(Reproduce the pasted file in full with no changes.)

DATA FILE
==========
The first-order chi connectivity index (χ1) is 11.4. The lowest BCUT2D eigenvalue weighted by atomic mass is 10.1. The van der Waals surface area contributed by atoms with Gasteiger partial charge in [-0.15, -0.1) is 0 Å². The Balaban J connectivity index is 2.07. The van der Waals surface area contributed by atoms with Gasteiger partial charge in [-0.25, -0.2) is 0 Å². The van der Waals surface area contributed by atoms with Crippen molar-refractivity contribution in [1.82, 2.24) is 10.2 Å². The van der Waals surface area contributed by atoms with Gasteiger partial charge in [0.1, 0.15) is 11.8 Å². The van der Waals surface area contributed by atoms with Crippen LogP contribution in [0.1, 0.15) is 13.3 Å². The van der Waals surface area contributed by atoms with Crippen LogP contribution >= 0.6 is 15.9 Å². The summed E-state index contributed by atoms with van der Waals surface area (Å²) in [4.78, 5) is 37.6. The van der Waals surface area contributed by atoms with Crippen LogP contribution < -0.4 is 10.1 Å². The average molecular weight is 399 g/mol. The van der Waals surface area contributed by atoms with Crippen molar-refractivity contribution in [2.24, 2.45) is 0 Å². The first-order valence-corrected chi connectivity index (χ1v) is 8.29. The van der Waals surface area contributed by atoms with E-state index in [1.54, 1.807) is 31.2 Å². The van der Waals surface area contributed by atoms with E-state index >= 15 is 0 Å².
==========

The first-order chi connectivity index (χ1) is 11.4. The lowest BCUT2D eigenvalue weighted by atomic mass is 10.1. The van der Waals surface area contributed by atoms with Gasteiger partial charge in [-0.15, -0.1) is 0 Å². The Balaban J connectivity index is 2.07. The van der Waals surface area contributed by atoms with Gasteiger partial charge in [-0.25, -0.2) is 0 Å². The van der Waals surface area contributed by atoms with Crippen molar-refractivity contribution in [1.82, 2.24) is 10.2 Å². The van der Waals surface area contributed by atoms with Gasteiger partial charge in [0.1, 0.15) is 11.8 Å². The van der Waals surface area contributed by atoms with Crippen LogP contribution in [0.1, 0.15) is 13.3 Å². The van der Waals surface area contributed by atoms with Crippen LogP contribution >= 0.6 is 15.9 Å². The summed E-state index contributed by atoms with van der Waals surface area (Å²) in [4.78, 5) is 37.6. The van der Waals surface area contributed by atoms with Crippen LogP contribution < -0.4 is 10.1 Å². The average molecular weight is 399 g/mol. The van der Waals surface area contributed by atoms with Crippen molar-refractivity contribution in [2.24, 2.45) is 0 Å². The first-order valence-corrected chi connectivity index (χ1v) is 8.29. The van der Waals surface area contributed by atoms with E-state index in [1.54, 1.807) is 31.2 Å². The van der Waals surface area contributed by atoms with E-state index >= 15 is 0 Å².